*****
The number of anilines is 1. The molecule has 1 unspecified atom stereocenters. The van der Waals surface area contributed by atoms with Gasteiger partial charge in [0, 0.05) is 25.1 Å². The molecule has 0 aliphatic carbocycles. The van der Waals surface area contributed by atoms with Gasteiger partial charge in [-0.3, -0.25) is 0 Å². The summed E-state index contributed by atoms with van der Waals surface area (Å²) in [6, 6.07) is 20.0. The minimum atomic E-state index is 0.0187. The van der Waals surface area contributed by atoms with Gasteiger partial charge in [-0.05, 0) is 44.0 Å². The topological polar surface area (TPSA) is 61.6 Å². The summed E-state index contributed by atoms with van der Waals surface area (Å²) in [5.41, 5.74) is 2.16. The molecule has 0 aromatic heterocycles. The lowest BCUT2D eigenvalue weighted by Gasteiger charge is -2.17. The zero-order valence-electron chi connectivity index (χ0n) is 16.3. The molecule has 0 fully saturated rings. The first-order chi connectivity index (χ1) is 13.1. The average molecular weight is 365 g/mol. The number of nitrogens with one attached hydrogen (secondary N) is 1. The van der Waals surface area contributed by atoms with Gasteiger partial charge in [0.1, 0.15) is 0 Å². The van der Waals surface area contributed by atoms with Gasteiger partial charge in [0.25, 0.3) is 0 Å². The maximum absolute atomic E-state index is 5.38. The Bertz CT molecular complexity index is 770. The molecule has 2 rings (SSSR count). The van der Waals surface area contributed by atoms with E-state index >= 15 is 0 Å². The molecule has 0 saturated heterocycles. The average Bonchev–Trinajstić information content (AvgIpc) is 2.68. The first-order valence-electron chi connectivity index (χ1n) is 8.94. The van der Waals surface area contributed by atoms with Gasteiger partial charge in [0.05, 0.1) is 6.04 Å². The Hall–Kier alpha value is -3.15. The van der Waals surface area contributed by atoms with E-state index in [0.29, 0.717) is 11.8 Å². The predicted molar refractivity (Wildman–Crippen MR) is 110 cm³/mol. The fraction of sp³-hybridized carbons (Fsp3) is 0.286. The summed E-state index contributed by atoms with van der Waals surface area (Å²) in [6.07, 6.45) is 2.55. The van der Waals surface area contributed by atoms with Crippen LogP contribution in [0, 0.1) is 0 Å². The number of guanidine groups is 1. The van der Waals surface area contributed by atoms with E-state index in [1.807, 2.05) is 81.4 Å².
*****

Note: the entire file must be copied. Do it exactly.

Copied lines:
The number of anilines is 1. The molecule has 1 unspecified atom stereocenters. The van der Waals surface area contributed by atoms with Gasteiger partial charge in [0, 0.05) is 25.1 Å². The molecule has 0 aliphatic carbocycles. The van der Waals surface area contributed by atoms with Gasteiger partial charge in [-0.3, -0.25) is 0 Å². The summed E-state index contributed by atoms with van der Waals surface area (Å²) in [6, 6.07) is 20.0. The minimum atomic E-state index is 0.0187. The van der Waals surface area contributed by atoms with Gasteiger partial charge in [-0.05, 0) is 44.0 Å². The topological polar surface area (TPSA) is 61.6 Å². The summed E-state index contributed by atoms with van der Waals surface area (Å²) in [5.41, 5.74) is 2.16. The molecule has 0 aromatic heterocycles. The lowest BCUT2D eigenvalue weighted by Gasteiger charge is -2.17. The zero-order valence-electron chi connectivity index (χ0n) is 16.3. The molecule has 0 fully saturated rings. The first-order chi connectivity index (χ1) is 13.1. The average molecular weight is 365 g/mol. The number of nitrogens with one attached hydrogen (secondary N) is 1. The van der Waals surface area contributed by atoms with Gasteiger partial charge in [0.1, 0.15) is 0 Å². The van der Waals surface area contributed by atoms with Gasteiger partial charge in [0.25, 0.3) is 0 Å². The maximum absolute atomic E-state index is 5.38. The Bertz CT molecular complexity index is 770. The molecule has 2 rings (SSSR count). The van der Waals surface area contributed by atoms with E-state index >= 15 is 0 Å². The molecule has 0 saturated heterocycles. The average Bonchev–Trinajstić information content (AvgIpc) is 2.68. The first-order valence-electron chi connectivity index (χ1n) is 8.94. The van der Waals surface area contributed by atoms with Gasteiger partial charge in [0.05, 0.1) is 6.04 Å². The Hall–Kier alpha value is -3.15. The van der Waals surface area contributed by atoms with E-state index in [0.29, 0.717) is 11.8 Å². The predicted molar refractivity (Wildman–Crippen MR) is 110 cm³/mol. The fraction of sp³-hybridized carbons (Fsp3) is 0.286. The summed E-state index contributed by atoms with van der Waals surface area (Å²) in [6.07, 6.45) is 2.55. The van der Waals surface area contributed by atoms with Crippen LogP contribution in [0, 0.1) is 0 Å². The number of guanidine groups is 1. The van der Waals surface area contributed by atoms with E-state index in [1.807, 2.05) is 81.4 Å².